How can I deal with diverse gender identities in user profiles?
I'm trying to work out the wording for (preferably) a gender dropdown in a user profile of a site I'm working on. I want to be inclusive of people who don't gender orient to either male or female ( http://en.wikipedia.org/wiki/Gender_identity ) but I don't want to use a textbox for this field because I'd still like to have some clear demographic data about the majority of my users who would like fall under the simple male/female heading.
If I use a text box I'd have to parse out a lot of "male", "MALE", "Man", "guy", etc. to get the clean data.
My thought was to just have a simple dropdown for "Gender: " with the options of "male", "female", and "other".
Is "other" an appropriate handling of this group? Is gender the right label for this field?
^ 99% of humankind is bi-gender? Does that mean 1% is a single gender or more than two?
@JonasDralle Hey there. Can you help me to understand your comment? I'm new to this topic so I'm trying to listen and understand. It's true that one cannot decide what gender one has, neither in the sense of one's physical characteristics at birth, nor in the sense of one's emotional/sexual orientations. But I don't understand why that means you cannot use gender as an identifying feature. One cannot choose one's height either, but it is commonly used to identify a person in some contexts. Am I misinterpreting or otherwise misunderstanding? A link would be a fine answer. Thanks.
@plainclothes Male and Female are a group in which most people are. There are some people who have diffrent problems but that's the 1% you can offer the option "Other" or "Dont want to say" for. I'm just saying that I'm not a supporter of this radical modern gender identity.
I recommend you to not parse their input but rather let them decide westher they want to be called "He" or "She". This is a solution that works as well as for Male/Female-People as well as supporter of this radical modern gender identity
@JonasDralle To help me understand: When you say "radical modern gender identity", do you mean the 'radical' proliferation of genders beyond straight male/female, or do you mean the 'radical' pruning of allowable genders into just male/female?
I'm sorry but I dont exactly know where we are going here. I also cannot see how this helps to solve the here stated problem. I'm just saying that Gender isn't something you can decide on your own becaude you're born with it. Facebook for example removed the Male/Female/Other selection because too many people wanted to describe them as something diffrent. I cant provide exampöes but I guess they associate themself with animals or other creatures.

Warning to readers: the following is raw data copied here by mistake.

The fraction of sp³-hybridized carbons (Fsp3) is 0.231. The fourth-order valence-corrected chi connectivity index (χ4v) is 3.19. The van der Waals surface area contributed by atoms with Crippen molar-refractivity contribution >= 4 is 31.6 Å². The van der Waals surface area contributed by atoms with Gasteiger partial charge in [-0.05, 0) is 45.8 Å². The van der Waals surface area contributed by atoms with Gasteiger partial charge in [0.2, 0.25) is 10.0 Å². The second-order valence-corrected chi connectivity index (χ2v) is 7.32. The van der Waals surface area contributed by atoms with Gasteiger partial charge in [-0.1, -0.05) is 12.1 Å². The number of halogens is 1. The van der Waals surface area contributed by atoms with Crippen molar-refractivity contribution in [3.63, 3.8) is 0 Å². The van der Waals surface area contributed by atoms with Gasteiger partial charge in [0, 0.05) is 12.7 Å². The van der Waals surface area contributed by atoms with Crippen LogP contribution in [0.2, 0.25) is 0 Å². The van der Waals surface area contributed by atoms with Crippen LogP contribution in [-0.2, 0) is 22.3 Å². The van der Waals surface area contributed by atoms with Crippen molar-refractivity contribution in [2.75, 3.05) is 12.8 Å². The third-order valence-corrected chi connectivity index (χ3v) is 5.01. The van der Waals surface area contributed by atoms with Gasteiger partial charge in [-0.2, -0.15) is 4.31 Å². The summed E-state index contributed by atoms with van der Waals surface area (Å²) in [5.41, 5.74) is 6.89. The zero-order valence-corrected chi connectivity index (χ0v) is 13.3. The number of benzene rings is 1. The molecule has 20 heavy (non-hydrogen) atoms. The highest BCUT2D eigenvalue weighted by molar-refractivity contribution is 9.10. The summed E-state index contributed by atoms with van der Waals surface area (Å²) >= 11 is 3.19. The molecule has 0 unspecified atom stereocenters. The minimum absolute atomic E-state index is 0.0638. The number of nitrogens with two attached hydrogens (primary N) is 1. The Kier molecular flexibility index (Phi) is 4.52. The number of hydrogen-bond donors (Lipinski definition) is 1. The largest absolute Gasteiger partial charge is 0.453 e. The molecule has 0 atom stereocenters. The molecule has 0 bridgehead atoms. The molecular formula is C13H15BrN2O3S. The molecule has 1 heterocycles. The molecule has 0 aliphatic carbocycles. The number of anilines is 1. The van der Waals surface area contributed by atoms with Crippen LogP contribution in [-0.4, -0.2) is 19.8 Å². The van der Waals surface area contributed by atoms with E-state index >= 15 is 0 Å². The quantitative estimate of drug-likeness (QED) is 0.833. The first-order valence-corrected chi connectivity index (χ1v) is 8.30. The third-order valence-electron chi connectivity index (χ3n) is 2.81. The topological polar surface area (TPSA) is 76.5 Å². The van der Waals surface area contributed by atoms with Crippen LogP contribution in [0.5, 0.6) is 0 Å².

@JonasDralle I'm with you. The whole topic has spiraled out of control in today's society. I would edit your original comment to "99.999%". The rest is all social confusion.
Even if this only accommodates a small percentage of the general population it still has benefits. In some cases it can be interesting to get get information about the number of people in a large, general community who don't identify with traditional roles ALSO some communities will have a higher occurrence of non-traditional roles, so this could be a valuable thing to consider.
Please keep your politics out of this question. The person asking wants to be inclusive of diverse gender identities. Saying that you don't approve of the idea is like answering a Mac tech support question with "you should use Linux".
"I'm just saying that Gender isn't something you can decide on your own because you're born with it", transgender and transsexual are real things. Although I suppose both of those still land you in the Male or Female category. If you want your site to support the more obscure categories like "gender-fluid" then just supply a "other" or "do not specify" category.
@aslum I could see some people getting offended by "it's complicated", it would be like like saying White, Black, or it's complicated which can sound a little demeaning.
@DasBeasto - that's because there are many races whereas the plumbing for males and females are different. One can change some of the outward appearances with surgery and hormone therapy but prostates and uterus remain. There is social construct and there is biology.